The Changing Tax Rules and What You Can Do Now

With the tax bill on the “more-certain side” of the horizon, we thought we would give you a brief (and, keep in mind, incomplete) summary of what is proposed. Although it is uncertain what will become law and what will not, you can take action this year to ease the tax bite that may come out of your income next year.

It is amazing to us that so much is still on the negotiating table and how little time our legislators have given us to plan—but here are some key takeaways from the personal-tax (not business) side of the proposed legislation:

  • Most American taxpayers will never itemize on Schedule A again: Why? Because the standard deduction for married couples will be $24,000, and we’re probably losing the California state income tax deduction on our federal taxes, which usually is a large help in getting to the point at which we itemize tax-deductible expenses. 
    • What to do: Stuff as many of your itemized deductions into 2017 as possible. This could mean paying an extra property tax bill this year; pre-paying any state estimated taxes due next year before December 31, 2017; making that extra charitable donation, etc. Get it all into 2017 to be safe!
  • Loss of tax lot harvesting on specific tax lots for stocks and mutual funds: All capital gains now need to be sold on a “first in, first out” (FIFO) basis. So if you have low-cost-basis stock that has gained a lot in price over the years, you cannot select the highest-cost-basis group of stocks and sell those over another group with a lower basis.
    • What to do: If you have high income, consider using low-basis stock to gift to a donor-advised fund or charity, or harvesting gains against losses in 2017.
  • Mortgage interest deduction: Existing mortgages may be grandfathered, but new mortgages are limited to interest deductions for balances below $500,000.
    • What to do: If you are refinancing or purchasing and will have a $500,000-plus mortgage, try to fund the mortgage before year’s end!
  • Personal residence capital gain exclusion of $500,000 for couples and $250,000 for singles: This will stay almost the same; however, you will need to live in the home five out of the last eight years to claim the capital gain exclusion amount. Currently, you have to live in the home for two out of the last five years.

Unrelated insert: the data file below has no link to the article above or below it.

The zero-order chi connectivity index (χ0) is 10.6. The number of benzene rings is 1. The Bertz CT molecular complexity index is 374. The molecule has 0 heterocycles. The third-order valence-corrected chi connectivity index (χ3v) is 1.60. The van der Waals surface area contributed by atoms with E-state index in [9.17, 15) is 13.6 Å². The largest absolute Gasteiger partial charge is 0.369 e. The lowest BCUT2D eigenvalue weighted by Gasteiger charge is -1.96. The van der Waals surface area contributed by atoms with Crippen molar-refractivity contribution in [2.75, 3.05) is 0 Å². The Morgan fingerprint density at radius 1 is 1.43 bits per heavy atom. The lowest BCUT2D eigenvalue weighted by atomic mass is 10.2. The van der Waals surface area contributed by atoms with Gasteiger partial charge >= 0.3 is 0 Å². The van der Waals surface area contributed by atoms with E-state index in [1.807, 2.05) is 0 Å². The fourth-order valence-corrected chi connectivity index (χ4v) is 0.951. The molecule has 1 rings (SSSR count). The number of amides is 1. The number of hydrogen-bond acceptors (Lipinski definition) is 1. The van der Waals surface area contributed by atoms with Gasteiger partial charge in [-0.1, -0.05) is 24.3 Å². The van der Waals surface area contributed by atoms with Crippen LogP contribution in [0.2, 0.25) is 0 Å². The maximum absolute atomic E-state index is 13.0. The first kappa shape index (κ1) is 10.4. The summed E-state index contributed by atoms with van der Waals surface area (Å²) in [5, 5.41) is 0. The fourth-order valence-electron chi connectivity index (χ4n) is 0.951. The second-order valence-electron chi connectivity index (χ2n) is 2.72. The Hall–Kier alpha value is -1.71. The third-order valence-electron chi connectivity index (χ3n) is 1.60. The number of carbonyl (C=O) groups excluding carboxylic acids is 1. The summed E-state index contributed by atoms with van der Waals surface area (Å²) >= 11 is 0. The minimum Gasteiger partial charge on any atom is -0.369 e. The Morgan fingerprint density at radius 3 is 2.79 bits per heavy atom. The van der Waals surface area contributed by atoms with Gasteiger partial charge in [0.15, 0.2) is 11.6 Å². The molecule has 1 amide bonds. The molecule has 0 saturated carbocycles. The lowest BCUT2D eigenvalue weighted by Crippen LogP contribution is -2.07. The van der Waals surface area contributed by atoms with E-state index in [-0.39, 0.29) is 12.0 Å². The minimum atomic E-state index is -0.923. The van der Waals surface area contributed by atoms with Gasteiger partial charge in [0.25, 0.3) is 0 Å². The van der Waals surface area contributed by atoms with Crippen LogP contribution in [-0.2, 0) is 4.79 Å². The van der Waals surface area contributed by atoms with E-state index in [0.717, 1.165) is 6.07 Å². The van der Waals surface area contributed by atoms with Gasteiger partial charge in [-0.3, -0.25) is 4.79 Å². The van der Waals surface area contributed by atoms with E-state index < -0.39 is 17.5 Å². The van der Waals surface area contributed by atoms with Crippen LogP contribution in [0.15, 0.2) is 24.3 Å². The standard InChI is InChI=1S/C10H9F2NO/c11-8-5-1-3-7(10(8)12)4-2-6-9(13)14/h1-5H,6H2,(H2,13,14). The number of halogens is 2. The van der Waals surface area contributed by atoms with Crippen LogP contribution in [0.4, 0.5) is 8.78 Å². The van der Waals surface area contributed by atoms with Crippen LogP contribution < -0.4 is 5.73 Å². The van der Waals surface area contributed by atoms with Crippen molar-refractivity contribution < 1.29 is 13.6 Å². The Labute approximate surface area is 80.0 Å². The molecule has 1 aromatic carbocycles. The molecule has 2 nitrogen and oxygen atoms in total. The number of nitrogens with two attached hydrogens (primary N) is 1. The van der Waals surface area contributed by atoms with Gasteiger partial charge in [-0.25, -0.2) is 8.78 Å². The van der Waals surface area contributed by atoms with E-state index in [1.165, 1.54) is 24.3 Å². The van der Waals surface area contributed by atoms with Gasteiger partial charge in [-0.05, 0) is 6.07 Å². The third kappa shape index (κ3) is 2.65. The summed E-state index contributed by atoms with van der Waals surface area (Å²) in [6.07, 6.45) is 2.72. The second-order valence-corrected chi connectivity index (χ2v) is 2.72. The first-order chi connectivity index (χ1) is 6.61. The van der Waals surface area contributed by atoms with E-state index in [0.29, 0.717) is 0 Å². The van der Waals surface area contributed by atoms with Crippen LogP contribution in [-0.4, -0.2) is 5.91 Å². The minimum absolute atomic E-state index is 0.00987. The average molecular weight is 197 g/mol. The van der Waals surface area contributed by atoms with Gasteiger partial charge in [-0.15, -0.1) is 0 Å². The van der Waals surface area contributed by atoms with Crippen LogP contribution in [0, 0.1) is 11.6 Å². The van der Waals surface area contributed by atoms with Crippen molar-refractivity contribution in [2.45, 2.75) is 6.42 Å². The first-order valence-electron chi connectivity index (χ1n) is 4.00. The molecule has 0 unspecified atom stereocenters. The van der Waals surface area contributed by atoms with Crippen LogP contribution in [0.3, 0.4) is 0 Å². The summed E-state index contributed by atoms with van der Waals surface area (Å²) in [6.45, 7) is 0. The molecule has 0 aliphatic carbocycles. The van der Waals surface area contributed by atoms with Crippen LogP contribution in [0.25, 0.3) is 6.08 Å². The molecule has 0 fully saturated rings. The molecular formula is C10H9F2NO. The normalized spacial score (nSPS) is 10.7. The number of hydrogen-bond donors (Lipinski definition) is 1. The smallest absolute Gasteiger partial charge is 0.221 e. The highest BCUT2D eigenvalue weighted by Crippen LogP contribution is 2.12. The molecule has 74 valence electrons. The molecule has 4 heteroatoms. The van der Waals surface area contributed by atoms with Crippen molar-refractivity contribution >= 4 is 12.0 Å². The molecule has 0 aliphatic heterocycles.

• What to do: At this point, our legislators have really left us no options.
  • Alimony payments: These may no longer be deductible income for the payor, nor are they taxable income for the recipient. 
    • What to do: If you are divorcing, this change is important to know as it will affect how much you pay or receive in alimony.
  • Elimination of personal exemptions: Today you're allowed to claim a $4,050 personal exemption for yourself, your spouse, and each of your dependents. Both the Senate and House bills eliminate that option. So, for families with three or more kids, the change could reduce or negate any tax relief you might enjoy as a result of other provisions in the bill.
    • What to do: If you are thinking of having a third child, think again. I can say this being a father of three children myself. Thanks, Republican House and Senate!
  •  Increase of the child tax credit: The good news to the bad news above is that the Senate bill increases the child tax credit to $2,000 per child, up from $1,000 currently (and above the $1,600 for the House bill). The Senate would make the credit available for children under age 18, up from today's under-17 age limit. As stated, this may largely be negated by the legislation proposed above.
    • What to do: Not much to do here either.
  • Loss of recharacterizations for Roth conversions after 2017: Please note that this does not include Roth conversions (without recharacterizing assets back into the traditional IRA), which we do for many clients. The Roth IRA recharacterization provision allowed us to transfer assets into a Roth, then recharacterize (or reverse) this based on the performance of the asset transferred.
    • What to do: If this applies to you, recharacterize in 2017.

Thanks again, and let us know at any time if you have questions!